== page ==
At the beginning of the year, my 10th-graders demolished my classroom. Paper flew everywhere. Laptops lay strewn across the ground. There was nearly a fistfight over a desk.
The students were learning about imperialism and the goal of the game was to get as much “stuff” as possible. What they didn’t know was that the group with my sole White student got different directions than everyone else. His directions told him to claim property on the other side of my classroom while dropping a flag and screaming, “I proclaim this desk in the name of our country!”
Immediately, students saw him taking my property and they jumped into action. The lesson? Imperialism drives us to do crazy things without thinking of the repercussions of those that dwell there already — or in the words of one of my Black students, “Taking stuff felt good.”
Being intentional about empowering marginalized students to be bold, brave and unabashed is important, especially at this moment in Trump’s America. Teaching for Black Lives, a teaching manual compiled by three educators in the Pacific Northwest, offers some suggestions for solutions to raising the achievement and awareness of our Black students while creating a curriculum as diverse as our classrooms.
Why does this book matter now? We, as a nation, are letting down our Black students. According to the Washington state report card for the 2016-17 school year, the achievement gap between White and Black students is 25.7 percentage points in literacy and 27.1 percentage points in mathematics. In Seattle, the results are worse. Only one in three Black students is proficient in English language arts by the end of eighth grade, while four out of five White students are.
Edited by Garfield High School teacher and firebrand Jesse Hagopian as well as Dr. Wayne Au of the University of Washington Bothell and Dr. Dyan Watson of Lewis & Clark College, Teaching for Black Lives compiles tons of great ideas for addressing this yawning gap. But it does not address opponents’ concerns about alienating potential allies with a divisive curriculum. There are a few key themes throughout the book: reevaluating how we teach students, reeducating our teaching and leading staff, and restoring dignity to school discipline with restorative justice.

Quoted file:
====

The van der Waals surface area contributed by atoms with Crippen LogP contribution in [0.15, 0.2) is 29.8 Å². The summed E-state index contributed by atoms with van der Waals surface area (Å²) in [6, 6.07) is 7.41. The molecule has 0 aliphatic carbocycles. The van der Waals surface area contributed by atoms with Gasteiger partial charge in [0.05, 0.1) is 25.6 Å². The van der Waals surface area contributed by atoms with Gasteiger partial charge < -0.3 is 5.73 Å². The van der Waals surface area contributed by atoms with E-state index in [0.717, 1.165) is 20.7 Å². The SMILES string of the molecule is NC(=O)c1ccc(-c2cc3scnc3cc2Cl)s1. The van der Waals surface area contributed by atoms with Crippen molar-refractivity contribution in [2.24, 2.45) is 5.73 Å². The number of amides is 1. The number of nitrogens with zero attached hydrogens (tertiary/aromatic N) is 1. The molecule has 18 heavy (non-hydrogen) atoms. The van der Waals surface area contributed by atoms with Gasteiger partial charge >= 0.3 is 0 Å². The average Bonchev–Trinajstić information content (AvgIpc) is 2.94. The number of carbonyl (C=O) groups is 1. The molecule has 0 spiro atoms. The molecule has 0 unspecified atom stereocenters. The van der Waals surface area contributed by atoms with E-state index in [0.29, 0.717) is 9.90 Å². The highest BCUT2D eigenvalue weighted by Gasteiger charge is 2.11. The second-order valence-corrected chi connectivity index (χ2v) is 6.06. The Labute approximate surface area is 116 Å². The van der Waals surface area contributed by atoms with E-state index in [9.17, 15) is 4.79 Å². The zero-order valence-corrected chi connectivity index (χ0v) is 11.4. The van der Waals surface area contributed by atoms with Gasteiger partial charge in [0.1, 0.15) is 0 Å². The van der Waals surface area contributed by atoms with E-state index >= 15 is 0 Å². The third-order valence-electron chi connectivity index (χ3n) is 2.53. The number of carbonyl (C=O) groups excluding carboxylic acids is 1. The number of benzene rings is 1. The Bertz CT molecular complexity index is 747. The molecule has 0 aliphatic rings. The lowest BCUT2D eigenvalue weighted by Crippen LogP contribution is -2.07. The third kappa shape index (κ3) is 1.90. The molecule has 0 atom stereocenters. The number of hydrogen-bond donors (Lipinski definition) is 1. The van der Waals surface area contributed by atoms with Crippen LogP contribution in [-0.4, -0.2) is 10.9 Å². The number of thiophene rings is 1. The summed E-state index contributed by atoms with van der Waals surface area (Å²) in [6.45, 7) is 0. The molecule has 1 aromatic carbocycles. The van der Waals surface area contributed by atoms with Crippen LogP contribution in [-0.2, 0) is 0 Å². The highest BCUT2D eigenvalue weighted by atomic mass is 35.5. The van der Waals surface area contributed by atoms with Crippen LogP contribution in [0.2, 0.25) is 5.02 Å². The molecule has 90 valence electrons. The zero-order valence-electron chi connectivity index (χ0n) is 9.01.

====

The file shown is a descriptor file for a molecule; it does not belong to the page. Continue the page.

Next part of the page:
It becomes too much to chew on at once. The editors provide suggestions of what making Black Lives Matter in schools means: Stop closing schools in Black neighborhoods. Fund schools equitably. Support African-American studies programs and substantive multicultural curriculum (pg. 19). But again, the book’s lessons don’t address the potential opposition that White teachers or teachers who see no need for social justice might have. Lessons, projects and readings do nothing if we cannot change the White supremacist belief system many in our school buildings hold.
The highlight of any teaching book is the student work samples, and "Teaching" has many. Students wrote reflective poems on the deaths (read: murders) of Black men at the hands of police. The book also suggests a structured academic controversy in which students take on the role of formerly enslaved African Americans in the Reconstruction era.
Poetry and speech analysis come up again and again, a relief because the Common Core state standards require students to hone their speaking and listening skills. One assignment has students research natural disasters and digest them using Jay Z’s “Minority Report” as a guide. Students also have opportunities to go deeper on eras that history books brush off as “troubled times” but that, in reality, were distinctly anti-Black. These moments need to be reclaimed by teachers who want to give students a panoramic view of history.
“Teaching” reminds us of the importance of educating students with the complete story in mind — particularly when it comes to notable African Americans who had been lionized then subsequently accepted by White culture. The dominant narrative about Dr. Martin Luther King Jr.’s life, for example, omits how he was the target of FBI spying.
To truly teach to save Black lives, the editors posit, we need to review what justice means within our schools, renew our commitment to relationship-building with students and reaffirm our belief that students belong in schools — not detention centers. As a Black male teacher at a school that uses restorative justice in lieu of exclusionary discipline, I’ve seen the success of this approach firsthand: Over the course of three years and with explicit funding from the city of Seattle Families and Education Levy, restorative justice has significantly decreased the likelihood of expulsion or suspension for students of color. Unfortunately, because restorative justice is such a hot buzzword, districts are willing and ready to throw money without supporting its core values.
Teaching for Black Lives is an excellent read on what some current thought leaders say about the Black Lives Matter movement and its implications in the classroom. However, it’s important to note that it's written for people who already subscribe to the basic tenets of Black liberation; it is not for those who are just beginning to explore their prejudices. Although written with the social-studies teacher in mind, it is a text that can be picked up and perused (rather than read cover-to-cover) for ideas to make education for Black lives actually matter.
Evin Shinn is a language arts and social studies teacher at Cleveland STEM High School in Seattle. He can be reached at @baritoneblogger on Twitter.